It's unusual how often the 'rule of threes' applies in all walks of life, from the popular media of the book or film trilogy, to the obscure, desolate black heart of Swedish musician Draug, who for the 3rd release now in a row, has offered a sequence of three tracks for his project Svart. With Våran Tid är Förbi, there were three tracks of dense melodic longing and suffering, and upon the more recent EP, a Namnlös och bortglömd, three tracks that ranged from a slower, more accessible melancholic black metal to a piano composition. With Svart's latest album, Förlorad, we are treated to a more minimal, experimental approach than his prior works, a gathering of bleak psychedelic ichor that only skirts the suicidal black ministrations of the past.
I've warned the listener of Draug's past recordings that one must often prepare the appropriate environment in which to best appreciate them, and Förlorad is no exception to this, for its three segments tally up to an astounding 74+ minutes of music, and if using this as a foreground rather than a backdrop, one might quickly tire of the more repetitive tones spattered throughout its mazes of downcast thought and sparse instrumental glare. Based on when and where you hear this record, and with whom, it will either provide an experience of thematic incite or a torturous slog of ennui. I advise you listen to this alone, with something you can drink slowly, while you sit by the docks or riverbed one evening. BUT DO NOT JUMP IN. That is never the answer, unless maybe you are covered with bees or other stinging insects.
"Förlorad I" is the briefest of the three compositions at 14:32, but it sets the tone for basically the entire album. Slow streams of clean guitar tones wash over a simple drum pattern, pausing to ring out or slightly alter their course to give the listener the impression of his/her imminent doom. Within these wisping strings, one can count the drops of blood in crystalline clarity as they weep from an ocean, fresh wound by the tub-side. Or perhaps the slow decay of leaves, first fallen and then devoured by the invisible scourges in the autumn air. It's harrowing music, but extremely simple and arguably monotonous, but transcends well into the second piece.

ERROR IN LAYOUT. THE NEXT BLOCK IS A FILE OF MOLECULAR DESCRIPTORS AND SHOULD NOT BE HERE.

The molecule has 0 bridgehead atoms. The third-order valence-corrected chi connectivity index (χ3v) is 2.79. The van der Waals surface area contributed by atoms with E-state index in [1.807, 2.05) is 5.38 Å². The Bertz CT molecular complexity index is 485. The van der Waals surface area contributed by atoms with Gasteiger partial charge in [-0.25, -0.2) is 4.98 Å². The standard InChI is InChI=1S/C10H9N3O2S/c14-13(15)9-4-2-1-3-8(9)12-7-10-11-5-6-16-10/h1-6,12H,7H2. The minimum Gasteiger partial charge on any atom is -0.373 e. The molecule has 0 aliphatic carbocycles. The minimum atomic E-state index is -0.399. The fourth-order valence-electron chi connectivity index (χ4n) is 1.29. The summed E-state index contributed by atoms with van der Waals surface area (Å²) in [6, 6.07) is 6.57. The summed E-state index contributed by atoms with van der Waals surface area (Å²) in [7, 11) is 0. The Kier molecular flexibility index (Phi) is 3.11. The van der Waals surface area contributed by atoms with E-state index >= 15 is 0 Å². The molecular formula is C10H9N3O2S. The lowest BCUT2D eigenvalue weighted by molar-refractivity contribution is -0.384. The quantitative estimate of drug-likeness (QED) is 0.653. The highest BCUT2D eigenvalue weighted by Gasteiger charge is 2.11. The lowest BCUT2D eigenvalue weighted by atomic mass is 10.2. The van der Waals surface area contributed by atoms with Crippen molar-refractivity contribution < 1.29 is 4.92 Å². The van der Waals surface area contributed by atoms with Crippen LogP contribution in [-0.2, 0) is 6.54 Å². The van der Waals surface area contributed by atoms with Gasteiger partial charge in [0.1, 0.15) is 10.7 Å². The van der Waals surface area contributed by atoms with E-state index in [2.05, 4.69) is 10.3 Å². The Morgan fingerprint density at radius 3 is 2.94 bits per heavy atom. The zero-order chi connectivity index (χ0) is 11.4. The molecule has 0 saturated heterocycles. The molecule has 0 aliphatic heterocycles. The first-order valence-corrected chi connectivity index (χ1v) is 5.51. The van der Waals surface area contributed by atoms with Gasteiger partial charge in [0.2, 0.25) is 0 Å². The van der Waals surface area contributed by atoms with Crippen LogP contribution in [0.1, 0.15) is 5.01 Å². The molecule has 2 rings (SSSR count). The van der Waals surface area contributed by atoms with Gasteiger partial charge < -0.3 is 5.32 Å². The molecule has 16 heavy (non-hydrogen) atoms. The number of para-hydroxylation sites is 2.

"Förlorad II", a darker and longer journey into the annals of despair, coming in at over 20 minutes and recounting some of Svart's more metallic elements, with darkly twinging guitars that continue to ring off the bells of black doom that "I" indebted. At long last, the vocals arrive deep within the bowels of this haunting beast, and streams of desperate chords that recount the band's previous releases. I must admit, at around 12:00 this song really takes off into the depths of no return, a downward descent into punishing grief that inevitably manifests in the most crushing riffs on the record (around 16:00). I like the use of the thickly monstrous bass and Draug's distorted groaning.
Funny that we're not even half way through the album, as we've still the nearly 40 minute opus "Förlorad II" to challenge our commitment in hearing this out. This final piece returns to the repeated, clean guitars covering darker tones, as in "I", but there is an enhanced wash of psychedelic effects to differentiate it. This is a fascinating piece, excellent if used at the right time of life, while reading or writing or exploring some craft or art. After all, it's about an album's length in of itself, and offers no bludgeoning shocks quite like "II", but its the most hypnotic, in particular when Draug's nigh audible vocal accompaniment arrives around 20:00 in. Eerie.
Förlorad is a pleasure to listen through in the proper circumstances, but it faces an uphill battle for attention that might turn off fans who wish to hear the band's black metal side as on the debut album Vanära, Vanmakt och Avsmak. Many of these minimal, atmospheric albums often feel like a cheap ploy so that the musician doesn't have to write very much, but here, Draug has clearly metered this material out in such a cautionary manner as to gradually twist back each layer of sanity from the listener, until the soul admits to itself that the day is lost, and perhaps a lot more.
Verdict: Win [7.5/10]